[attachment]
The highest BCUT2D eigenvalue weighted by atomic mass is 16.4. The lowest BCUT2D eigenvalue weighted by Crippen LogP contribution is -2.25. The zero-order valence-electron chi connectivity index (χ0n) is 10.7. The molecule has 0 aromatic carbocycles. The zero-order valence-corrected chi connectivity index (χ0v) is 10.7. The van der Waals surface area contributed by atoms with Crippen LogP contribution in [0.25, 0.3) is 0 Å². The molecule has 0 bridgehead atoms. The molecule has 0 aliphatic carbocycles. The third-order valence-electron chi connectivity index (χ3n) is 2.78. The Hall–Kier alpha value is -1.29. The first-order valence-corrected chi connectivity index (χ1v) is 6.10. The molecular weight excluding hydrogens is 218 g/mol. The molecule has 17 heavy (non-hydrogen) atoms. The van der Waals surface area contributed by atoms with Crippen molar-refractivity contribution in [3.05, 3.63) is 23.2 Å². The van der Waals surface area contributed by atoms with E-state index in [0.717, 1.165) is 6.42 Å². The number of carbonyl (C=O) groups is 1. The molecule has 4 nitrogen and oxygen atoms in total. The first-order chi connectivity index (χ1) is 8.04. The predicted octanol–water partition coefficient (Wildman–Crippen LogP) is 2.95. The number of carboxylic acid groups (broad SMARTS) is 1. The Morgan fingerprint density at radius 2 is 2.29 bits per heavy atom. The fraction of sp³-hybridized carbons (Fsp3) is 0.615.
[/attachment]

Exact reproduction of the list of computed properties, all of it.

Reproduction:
The highest BCUT2D eigenvalue weighted by atomic mass is 16.4. The lowest BCUT2D eigenvalue weighted by Crippen LogP contribution is -2.25. The zero-order valence-electron chi connectivity index (χ0n) is 10.7. The molecule has 0 aromatic carbocycles. The zero-order valence-corrected chi connectivity index (χ0v) is 10.7. The van der Waals surface area contributed by atoms with Crippen LogP contribution in [0.25, 0.3) is 0 Å². The molecule has 0 bridgehead atoms. The molecule has 0 aliphatic carbocycles. The third-order valence-electron chi connectivity index (χ3n) is 2.78. The Hall–Kier alpha value is -1.29. The first-order valence-corrected chi connectivity index (χ1v) is 6.10. The molecular weight excluding hydrogens is 218 g/mol. The molecule has 17 heavy (non-hydrogen) atoms. The van der Waals surface area contributed by atoms with Crippen molar-refractivity contribution in [3.05, 3.63) is 23.2 Å². The van der Waals surface area contributed by atoms with E-state index in [0.717, 1.165) is 6.42 Å². The number of carbonyl (C=O) groups is 1. The molecule has 4 nitrogen and oxygen atoms in total. The first-order chi connectivity index (χ1) is 8.04. The predicted octanol–water partition coefficient (Wildman–Crippen LogP) is 2.95. The number of carboxylic acid groups (broad SMARTS) is 1. The Morgan fingerprint density at radius 2 is 2.29 bits per heavy atom. The fraction of sp³-hybridized carbons (Fsp3) is 0.615.